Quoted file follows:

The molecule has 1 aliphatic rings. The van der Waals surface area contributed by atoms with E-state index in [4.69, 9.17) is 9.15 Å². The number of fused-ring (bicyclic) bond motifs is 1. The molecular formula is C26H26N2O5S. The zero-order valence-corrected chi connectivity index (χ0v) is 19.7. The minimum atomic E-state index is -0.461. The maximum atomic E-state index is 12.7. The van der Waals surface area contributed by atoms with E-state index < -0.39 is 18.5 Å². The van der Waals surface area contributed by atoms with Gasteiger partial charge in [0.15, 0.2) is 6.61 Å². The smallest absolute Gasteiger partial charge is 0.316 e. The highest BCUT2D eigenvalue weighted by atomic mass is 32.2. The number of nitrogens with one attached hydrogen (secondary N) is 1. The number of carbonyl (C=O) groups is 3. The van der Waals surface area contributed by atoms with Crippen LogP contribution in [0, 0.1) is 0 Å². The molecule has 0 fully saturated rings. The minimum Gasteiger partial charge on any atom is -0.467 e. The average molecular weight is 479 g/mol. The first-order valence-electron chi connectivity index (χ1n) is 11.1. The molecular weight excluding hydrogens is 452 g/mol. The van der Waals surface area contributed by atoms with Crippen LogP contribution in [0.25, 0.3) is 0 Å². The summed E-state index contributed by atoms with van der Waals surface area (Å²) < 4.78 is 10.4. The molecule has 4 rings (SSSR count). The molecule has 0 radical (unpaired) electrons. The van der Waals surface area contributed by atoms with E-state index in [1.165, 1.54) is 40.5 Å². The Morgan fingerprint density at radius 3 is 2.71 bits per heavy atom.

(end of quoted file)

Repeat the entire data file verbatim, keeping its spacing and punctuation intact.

The molecule has 1 aliphatic rings. The van der Waals surface area contributed by atoms with E-state index in [4.69, 9.17) is 9.15 Å². The number of fused-ring (bicyclic) bond motifs is 1. The molecular formula is C26H26N2O5S. The zero-order valence-corrected chi connectivity index (χ0v) is 19.7. The minimum atomic E-state index is -0.461. The maximum atomic E-state index is 12.7. The van der Waals surface area contributed by atoms with E-state index < -0.39 is 18.5 Å². The van der Waals surface area contributed by atoms with Gasteiger partial charge in [0.15, 0.2) is 6.61 Å². The smallest absolute Gasteiger partial charge is 0.316 e. The highest BCUT2D eigenvalue weighted by atomic mass is 32.2. The number of nitrogens with one attached hydrogen (secondary N) is 1. The number of carbonyl (C=O) groups is 3. The van der Waals surface area contributed by atoms with Crippen LogP contribution in [0, 0.1) is 0 Å². The molecule has 0 fully saturated rings. The minimum Gasteiger partial charge on any atom is -0.467 e. The average molecular weight is 479 g/mol. The first-order valence-electron chi connectivity index (χ1n) is 11.1. The molecular weight excluding hydrogens is 452 g/mol. The van der Waals surface area contributed by atoms with Crippen LogP contribution in [0.25, 0.3) is 0 Å². The summed E-state index contributed by atoms with van der Waals surface area (Å²) < 4.78 is 10.4. The molecule has 4 rings (SSSR count). The molecule has 0 radical (unpaired) electrons. The van der Waals surface area contributed by atoms with E-state index in [1.165, 1.54) is 40.5 Å². The Morgan fingerprint density at radius 3 is 2.71 bits per heavy atom.